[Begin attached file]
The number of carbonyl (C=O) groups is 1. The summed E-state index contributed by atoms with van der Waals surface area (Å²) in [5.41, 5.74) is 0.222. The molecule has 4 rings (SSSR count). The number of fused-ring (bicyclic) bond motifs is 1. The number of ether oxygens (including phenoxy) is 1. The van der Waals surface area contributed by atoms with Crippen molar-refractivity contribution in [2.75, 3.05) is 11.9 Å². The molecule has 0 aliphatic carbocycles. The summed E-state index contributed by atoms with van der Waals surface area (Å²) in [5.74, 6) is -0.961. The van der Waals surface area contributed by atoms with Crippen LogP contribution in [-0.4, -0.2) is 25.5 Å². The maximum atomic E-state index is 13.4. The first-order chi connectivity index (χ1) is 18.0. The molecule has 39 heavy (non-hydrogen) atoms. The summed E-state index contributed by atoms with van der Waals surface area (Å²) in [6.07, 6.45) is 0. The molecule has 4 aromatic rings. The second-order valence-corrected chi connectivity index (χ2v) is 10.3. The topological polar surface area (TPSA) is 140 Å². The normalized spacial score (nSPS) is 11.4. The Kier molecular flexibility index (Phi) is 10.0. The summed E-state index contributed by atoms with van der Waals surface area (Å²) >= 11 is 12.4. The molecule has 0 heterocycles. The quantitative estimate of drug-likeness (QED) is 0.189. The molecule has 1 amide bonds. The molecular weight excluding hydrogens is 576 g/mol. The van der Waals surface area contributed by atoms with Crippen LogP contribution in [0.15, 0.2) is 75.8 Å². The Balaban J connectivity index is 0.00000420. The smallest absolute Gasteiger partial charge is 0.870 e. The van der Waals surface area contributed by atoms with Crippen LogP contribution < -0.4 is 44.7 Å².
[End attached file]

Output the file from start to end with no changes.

The number of carbonyl (C=O) groups is 1. The summed E-state index contributed by atoms with van der Waals surface area (Å²) in [5.41, 5.74) is 0.222. The molecule has 4 rings (SSSR count). The number of fused-ring (bicyclic) bond motifs is 1. The number of ether oxygens (including phenoxy) is 1. The van der Waals surface area contributed by atoms with Crippen molar-refractivity contribution in [2.75, 3.05) is 11.9 Å². The molecule has 0 aliphatic carbocycles. The summed E-state index contributed by atoms with van der Waals surface area (Å²) in [5.74, 6) is -0.961. The van der Waals surface area contributed by atoms with Crippen LogP contribution in [-0.4, -0.2) is 25.5 Å². The maximum atomic E-state index is 13.4. The first-order chi connectivity index (χ1) is 18.0. The molecule has 39 heavy (non-hydrogen) atoms. The summed E-state index contributed by atoms with van der Waals surface area (Å²) in [6.07, 6.45) is 0. The molecule has 4 aromatic rings. The second-order valence-corrected chi connectivity index (χ2v) is 10.3. The topological polar surface area (TPSA) is 140 Å². The normalized spacial score (nSPS) is 11.4. The Kier molecular flexibility index (Phi) is 10.0. The summed E-state index contributed by atoms with van der Waals surface area (Å²) >= 11 is 12.4. The molecule has 0 heterocycles. The quantitative estimate of drug-likeness (QED) is 0.189. The molecule has 1 amide bonds. The molecular weight excluding hydrogens is 576 g/mol. The van der Waals surface area contributed by atoms with Crippen LogP contribution in [0.15, 0.2) is 75.8 Å². The Balaban J connectivity index is 0.00000420. The smallest absolute Gasteiger partial charge is 0.870 e. The van der Waals surface area contributed by atoms with Crippen LogP contribution < -0.4 is 44.7 Å².